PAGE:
The only children allowed in the women’s jail are ones the court decides would be better off living with their imprisoned mother than with family outside. Children older than three are required to attend the prison’s Montessori school. Prison officials decided Abdullah and his siblings would be better off together in the women’s jail along with other Afghan women and children. Otherwise, he would have been sent to a juvenile facility, and his younger siblings to a youth offender home.
Abdullah said his family hasn’t been assigned a lawyer yet, but he insisted his father was documented; he just wasn’t carrying proof of it when they were arrested.
About one in 10 of the Afghan detainees told the Pakistan’s National Commission of Human Rights that they do have documents, but they are misplaced, lost, or stolen. Some reported to a Pakistani lawyer that their documents were confiscated by police when they were arrested, but this could not be independently verified.
Pakistan, which has been hosting the largest population of refugees in the world for decades, has a federal ministry tasked with guarding the rights of Afghan refugees. Salim Khan, Pakistan’s chief commissioner for Afghan refugees, told VICE World News that none of the detainees were POR card holders or Afghan Citizens’ Card holders. “Whenever they are detained by mistake, they are released instantly,” he said. “The people you are referring to are the responsibility of the provincial police.”
Registered Afghan refugees are required to register their children too, and children of POR card holders born in Pakistan are eligible to receive their own POR cards once they turn five. It’s unclear if Abdullah or his siblings were registered by their parents.
But while Abdullah and many others like him wish to stay in the country they’ve lived their whole lives in, deportation is the most likely outcome for those undocumented caught by police. Many Afghan detainees wait months before they get a lawyer, after which they’re usually processed for deportation anyway.
The Taliban, keen on generating good PR in their quest for international and domestic legitimacy, appear to have found an opportunity with the refugees. In January, they arranged buses on two separate occasions to take back more than 600 men, women and children from Karachi who had been processed for deportation after serving their sentences.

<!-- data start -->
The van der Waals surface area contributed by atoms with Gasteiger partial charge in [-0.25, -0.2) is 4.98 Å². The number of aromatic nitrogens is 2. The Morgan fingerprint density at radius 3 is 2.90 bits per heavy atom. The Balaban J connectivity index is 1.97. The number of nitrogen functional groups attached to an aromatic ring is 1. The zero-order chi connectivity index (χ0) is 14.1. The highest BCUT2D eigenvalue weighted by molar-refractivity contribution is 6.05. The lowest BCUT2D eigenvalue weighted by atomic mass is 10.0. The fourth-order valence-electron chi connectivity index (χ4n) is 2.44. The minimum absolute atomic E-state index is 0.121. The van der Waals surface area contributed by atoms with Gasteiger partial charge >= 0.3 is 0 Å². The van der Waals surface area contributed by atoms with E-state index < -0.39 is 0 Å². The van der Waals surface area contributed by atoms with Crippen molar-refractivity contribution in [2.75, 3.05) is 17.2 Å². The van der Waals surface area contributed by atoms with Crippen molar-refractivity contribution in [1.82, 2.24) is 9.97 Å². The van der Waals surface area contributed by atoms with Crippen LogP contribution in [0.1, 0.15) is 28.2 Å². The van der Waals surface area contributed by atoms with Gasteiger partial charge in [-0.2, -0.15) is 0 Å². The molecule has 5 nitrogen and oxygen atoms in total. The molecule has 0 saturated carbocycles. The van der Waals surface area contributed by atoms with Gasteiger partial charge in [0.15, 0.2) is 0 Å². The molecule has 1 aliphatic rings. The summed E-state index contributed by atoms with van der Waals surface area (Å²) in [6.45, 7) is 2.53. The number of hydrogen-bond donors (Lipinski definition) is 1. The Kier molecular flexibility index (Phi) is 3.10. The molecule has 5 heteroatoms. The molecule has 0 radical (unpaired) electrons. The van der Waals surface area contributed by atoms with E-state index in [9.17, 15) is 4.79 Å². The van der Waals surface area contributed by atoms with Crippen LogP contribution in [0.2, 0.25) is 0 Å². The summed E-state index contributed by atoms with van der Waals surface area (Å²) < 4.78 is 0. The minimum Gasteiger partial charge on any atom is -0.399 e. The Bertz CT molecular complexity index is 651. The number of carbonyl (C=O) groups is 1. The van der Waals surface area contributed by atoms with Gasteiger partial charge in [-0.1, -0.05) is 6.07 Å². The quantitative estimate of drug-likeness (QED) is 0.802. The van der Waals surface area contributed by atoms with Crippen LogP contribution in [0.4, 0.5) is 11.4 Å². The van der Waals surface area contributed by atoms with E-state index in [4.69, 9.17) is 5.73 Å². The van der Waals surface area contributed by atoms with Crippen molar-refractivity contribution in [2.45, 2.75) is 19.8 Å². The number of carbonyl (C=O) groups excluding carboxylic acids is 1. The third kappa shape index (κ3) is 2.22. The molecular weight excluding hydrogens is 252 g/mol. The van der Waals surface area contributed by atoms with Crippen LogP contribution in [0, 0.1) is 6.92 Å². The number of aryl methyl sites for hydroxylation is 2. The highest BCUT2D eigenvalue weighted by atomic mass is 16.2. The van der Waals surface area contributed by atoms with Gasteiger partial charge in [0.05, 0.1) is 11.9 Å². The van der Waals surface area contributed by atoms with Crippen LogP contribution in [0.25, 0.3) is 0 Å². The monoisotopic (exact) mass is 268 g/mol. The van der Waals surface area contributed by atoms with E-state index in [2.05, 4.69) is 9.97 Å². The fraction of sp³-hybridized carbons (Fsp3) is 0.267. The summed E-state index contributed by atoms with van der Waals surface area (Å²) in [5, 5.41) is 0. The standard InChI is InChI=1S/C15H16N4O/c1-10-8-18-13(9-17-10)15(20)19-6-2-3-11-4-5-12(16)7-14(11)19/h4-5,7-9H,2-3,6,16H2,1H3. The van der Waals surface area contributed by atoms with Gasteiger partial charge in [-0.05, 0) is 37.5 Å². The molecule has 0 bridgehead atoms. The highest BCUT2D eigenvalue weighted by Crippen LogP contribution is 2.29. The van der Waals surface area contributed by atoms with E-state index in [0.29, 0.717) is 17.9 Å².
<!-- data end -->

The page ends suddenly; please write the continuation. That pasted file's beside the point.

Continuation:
They heavily publicised the effort, releasing pictures and videos of smiling Taliban diplomats from their consulate greeting the Afghan detainees, handing out meals to take back home in styrofoam containers and suggesting they were “rescued” from Pakistani jails.
But the reasons Afghans are fleeing to Pakistan in the first place—healthcare, jobs, persecution and freedom—are not being addressed.
A prison guard blows his whistle at the juvenile facility and rows of boys between 12 and 16 years stand up. They just finished computer class at their school, a mandatory lesson at the facility. When asked what they enjoyed learning most in their class, the Afghan and Pakistani teen detainees said “Photoshop.” Some had never even touched a computer before entering the facility.
Unlike in the women’s prison, the Afghan teens are held together with Pakistani prisoners. The official in charge at the prison said the Afghan detainees are among their brightest and most hardworking students; that they were a good influence on the Pakistani teens, mostly detained for petty theft and drugs.
“They see the Afghan boys paying attention and studying hard, and they get inspired to do better themselves when they are out of here,” prison official Zulfiqar Ali Pirzada, told VICE World News.
Unlike the inmates and children held in the Women’s Prison Karachi, the majority of the Afghan juvenile detainees don’t have family in Pakistan, according to the prisoners’ welfare committee that interviewed them.
Mehwish Naz, a lawyer with the committee, is represents five boys at the facility between the ages of 12 and 16 who were working as garbage collectors or at tea shops before they were arrested by police.
“I feel terrible. They are children. It’s their time to play,” she told VICE World News. “Instead, they are leaving their country and entering another country to work, something even an adult would be terrified of doing.”
Back in the women’s jail, Palwasha is visibly uncomfortable while the women around her tease her about being in jail before her “lifelong imprisonment” starts—marriage. Huddled in the corner with her face covered in her white shawl, she said that if she’s deported, her family would try to send her back to Pakistan.
Many women from her village are getting married to Afghan men living in Pakistan—some documented, and some undocumented—for the prospect of a freer and better life.
“We didn’t do anything wrong,” Saadia, a 25-year-old Afghan inmate, who came to Pakistan to get medicine for her husband, told VICE World News. “The medicine was not available in Afghanistan, so I came here to get it. But these cruel people locked us innocent people up. I am getting everything here, but I don’t want to live in a prison. You might as well send me back to Afghanistan.”